Reconstructing past climate on a planetary scale

Tuesday, October 16, 2018

New article: Climatic and volcanic forcing of tropical belt northern boundary over the past 800 years.


Image of Earth with large-scale atmospheric circulation diagram superimposed.
Modified from Kaidor CC 3.0 by sa

There are many reconstructions of past climate based on tree-ring data. Some reconstruct the climate within a particular watershed or limited geographical region, and in recent years much broader-scale reconstructions have appeared, for example mapping reconstructed drought over entire continents. The Trouet Lab group based at the LTRR has been reconstructing the mechanisms of climate at an even broader level: features of atmospheric circulation at a planetary scale. One previous study examined the past behavior of the jet stream in the northern hemisphere, and a study has just appeared based on another planetary atmospheric feature: the northern boundary of the tropical belt.

R. Alfaro-Sánchez, H. Nguyen, S. Klesse, A. Hudson, S. Belmecheri, N. Köse, H. F. Diaz, R. K. Monson, R. Villalba and V. Trouet (2018) Climatic and volcanic forcing of tropical belt northern boundary over the past 800 years. Nature Geoscience 2018

Raquel Alfaro-Sánchez and her co-authors chose this feature in part because of its significance for human societies as well as for the its importance for global atmospheric circulation patterns. In a band around the Earth, near the equator, moist air rises from the surface high into the atmosphere, drying out in the process, circulates aloft to the north and south, then descends within two bands that also encircle the planet: many of the major deserts are within these two bands of sinking dry air. This feature is called the Hadley circulation, and the boundaries of the tropical belt to the north and south give its extent. If the boundaries expand, deserts advance to the north and south, if they contract, the deserts shift closer to the equator.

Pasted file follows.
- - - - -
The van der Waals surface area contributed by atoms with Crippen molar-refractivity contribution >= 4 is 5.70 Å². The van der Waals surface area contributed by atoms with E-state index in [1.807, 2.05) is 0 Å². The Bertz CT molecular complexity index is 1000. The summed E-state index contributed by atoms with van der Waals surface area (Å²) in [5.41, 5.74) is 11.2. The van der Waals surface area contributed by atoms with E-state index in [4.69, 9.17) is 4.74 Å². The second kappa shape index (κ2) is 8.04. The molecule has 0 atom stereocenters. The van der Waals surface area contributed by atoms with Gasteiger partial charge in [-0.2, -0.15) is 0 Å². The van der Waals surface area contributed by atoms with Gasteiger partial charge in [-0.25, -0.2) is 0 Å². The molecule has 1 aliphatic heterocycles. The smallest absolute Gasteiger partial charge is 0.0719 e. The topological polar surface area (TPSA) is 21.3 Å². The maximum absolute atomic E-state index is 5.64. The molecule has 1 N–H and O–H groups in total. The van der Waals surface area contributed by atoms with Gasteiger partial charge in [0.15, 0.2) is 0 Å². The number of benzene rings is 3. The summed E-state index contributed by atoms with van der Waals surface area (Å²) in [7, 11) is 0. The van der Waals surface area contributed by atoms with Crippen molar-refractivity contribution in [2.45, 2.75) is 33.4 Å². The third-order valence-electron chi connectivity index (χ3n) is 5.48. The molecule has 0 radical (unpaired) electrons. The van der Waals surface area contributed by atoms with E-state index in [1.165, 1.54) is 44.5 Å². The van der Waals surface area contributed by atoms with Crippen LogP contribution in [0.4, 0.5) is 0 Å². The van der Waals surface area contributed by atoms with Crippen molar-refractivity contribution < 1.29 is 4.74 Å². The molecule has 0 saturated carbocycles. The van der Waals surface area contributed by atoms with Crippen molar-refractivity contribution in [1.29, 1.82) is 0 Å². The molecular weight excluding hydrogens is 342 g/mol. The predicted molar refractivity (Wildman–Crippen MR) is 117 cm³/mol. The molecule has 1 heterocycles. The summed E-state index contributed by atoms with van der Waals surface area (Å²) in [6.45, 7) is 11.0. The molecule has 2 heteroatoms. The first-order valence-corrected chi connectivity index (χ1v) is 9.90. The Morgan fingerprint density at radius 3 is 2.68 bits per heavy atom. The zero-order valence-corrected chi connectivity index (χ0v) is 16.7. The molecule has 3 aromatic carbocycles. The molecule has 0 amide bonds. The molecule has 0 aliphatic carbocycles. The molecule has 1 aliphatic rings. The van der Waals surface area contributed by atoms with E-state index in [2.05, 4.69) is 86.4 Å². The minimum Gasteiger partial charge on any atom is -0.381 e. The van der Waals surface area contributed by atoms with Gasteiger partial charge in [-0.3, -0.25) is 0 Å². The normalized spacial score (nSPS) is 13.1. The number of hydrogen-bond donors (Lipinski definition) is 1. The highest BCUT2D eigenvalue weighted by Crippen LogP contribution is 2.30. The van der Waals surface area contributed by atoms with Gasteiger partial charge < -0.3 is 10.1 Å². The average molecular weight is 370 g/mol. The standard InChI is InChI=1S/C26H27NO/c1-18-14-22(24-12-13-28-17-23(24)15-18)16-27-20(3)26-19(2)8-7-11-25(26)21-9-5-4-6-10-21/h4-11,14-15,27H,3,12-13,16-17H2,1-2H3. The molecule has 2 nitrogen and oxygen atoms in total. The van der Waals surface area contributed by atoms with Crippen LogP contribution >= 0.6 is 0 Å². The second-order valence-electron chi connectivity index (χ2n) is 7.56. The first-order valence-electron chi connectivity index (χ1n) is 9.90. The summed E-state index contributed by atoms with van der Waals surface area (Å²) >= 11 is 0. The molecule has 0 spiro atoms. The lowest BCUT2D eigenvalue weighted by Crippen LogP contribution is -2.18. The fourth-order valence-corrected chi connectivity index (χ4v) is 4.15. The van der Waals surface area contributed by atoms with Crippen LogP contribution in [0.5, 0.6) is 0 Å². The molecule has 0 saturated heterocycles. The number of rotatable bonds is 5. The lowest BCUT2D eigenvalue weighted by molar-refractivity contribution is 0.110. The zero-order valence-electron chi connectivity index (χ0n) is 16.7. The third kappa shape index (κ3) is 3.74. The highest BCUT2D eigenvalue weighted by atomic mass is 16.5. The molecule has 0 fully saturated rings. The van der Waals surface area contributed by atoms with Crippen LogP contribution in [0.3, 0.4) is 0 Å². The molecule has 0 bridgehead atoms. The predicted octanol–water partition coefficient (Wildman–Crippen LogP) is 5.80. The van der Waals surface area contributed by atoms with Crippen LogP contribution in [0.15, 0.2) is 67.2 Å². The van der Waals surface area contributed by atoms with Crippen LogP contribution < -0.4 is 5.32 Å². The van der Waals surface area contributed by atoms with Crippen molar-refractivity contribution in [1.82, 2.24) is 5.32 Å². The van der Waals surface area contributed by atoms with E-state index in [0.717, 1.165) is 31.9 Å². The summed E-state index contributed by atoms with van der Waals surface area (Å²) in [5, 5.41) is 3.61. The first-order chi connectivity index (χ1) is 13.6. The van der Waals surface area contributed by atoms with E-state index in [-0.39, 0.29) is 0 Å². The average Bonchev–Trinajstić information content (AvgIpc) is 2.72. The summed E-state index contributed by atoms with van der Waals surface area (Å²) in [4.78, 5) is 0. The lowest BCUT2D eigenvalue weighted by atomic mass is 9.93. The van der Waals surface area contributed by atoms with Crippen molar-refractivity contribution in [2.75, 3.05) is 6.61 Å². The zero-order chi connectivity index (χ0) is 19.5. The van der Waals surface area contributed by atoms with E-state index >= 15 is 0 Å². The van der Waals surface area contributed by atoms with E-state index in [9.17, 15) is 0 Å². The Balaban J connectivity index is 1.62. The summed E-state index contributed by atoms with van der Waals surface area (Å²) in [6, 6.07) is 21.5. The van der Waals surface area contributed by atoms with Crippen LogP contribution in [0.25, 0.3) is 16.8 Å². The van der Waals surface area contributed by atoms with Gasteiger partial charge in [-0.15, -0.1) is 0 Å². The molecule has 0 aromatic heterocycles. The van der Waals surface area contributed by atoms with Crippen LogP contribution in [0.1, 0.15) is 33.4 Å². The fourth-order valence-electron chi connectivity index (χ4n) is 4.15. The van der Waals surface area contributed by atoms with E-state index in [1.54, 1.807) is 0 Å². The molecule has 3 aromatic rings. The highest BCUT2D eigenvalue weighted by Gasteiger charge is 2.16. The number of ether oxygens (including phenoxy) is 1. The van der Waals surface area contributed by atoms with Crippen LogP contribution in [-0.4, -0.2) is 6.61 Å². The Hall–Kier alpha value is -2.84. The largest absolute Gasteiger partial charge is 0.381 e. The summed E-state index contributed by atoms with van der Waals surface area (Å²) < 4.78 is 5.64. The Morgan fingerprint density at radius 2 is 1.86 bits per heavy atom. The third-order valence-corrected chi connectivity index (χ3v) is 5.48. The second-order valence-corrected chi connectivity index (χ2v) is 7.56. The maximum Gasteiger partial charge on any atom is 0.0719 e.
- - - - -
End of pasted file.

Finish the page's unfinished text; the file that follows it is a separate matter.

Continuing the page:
The reconstruction used data from many samples taken from drought-sensitive trees that had already been summarized to represent five broad geographical regions: western and central North America, Turkey, northern Pakistan, and the Tibetan Plateau, inferring from them the northern extent of the Hadley circulation during the early Spring. From the year 1930 onwards there were enough actual meteorological observations to give the position of the boundary and ground the reconstruction in reality: the tree-ring data could extend it back to the year 1532, and back to 1203 with three out of the five regional summaries. The reconstruction accorded with observations and reconstructions of some other large-scale meteorological patterns, El Niño Southern Oscillation (ENSO) and Pacific North America (PNA): the boundary contracted towards the equator when these patterns were positive, and expanded to the north when they were negative. There are hints that human activities (emissions of greenhouse gasses and aerosols) have strengthened the connections with these patterns in recent years. Large volcanic eruptions that blasted sulfur compounds into the stratosphere matched contractions in the boundary, and there have even been geoengineering proposals to replicate these artificially. Looking at timescales of around ten years, the biggest reconstructed expansion of the boundary was from 1568 to 1634, which might coincide with historical records of crises in human societies vulnerable to arid conditions shifting north: in the first English settlements in North America, the drastic contraction of Jamestown Colony and failure of the Lost Colony of Roanoke Island; in Turkey, a drought in the 1590s setting the stage for the Celâlî Rebellion; in eastern China, a 1586–1589 drought that ushered in the final decline of the Ming dynasty in the following century.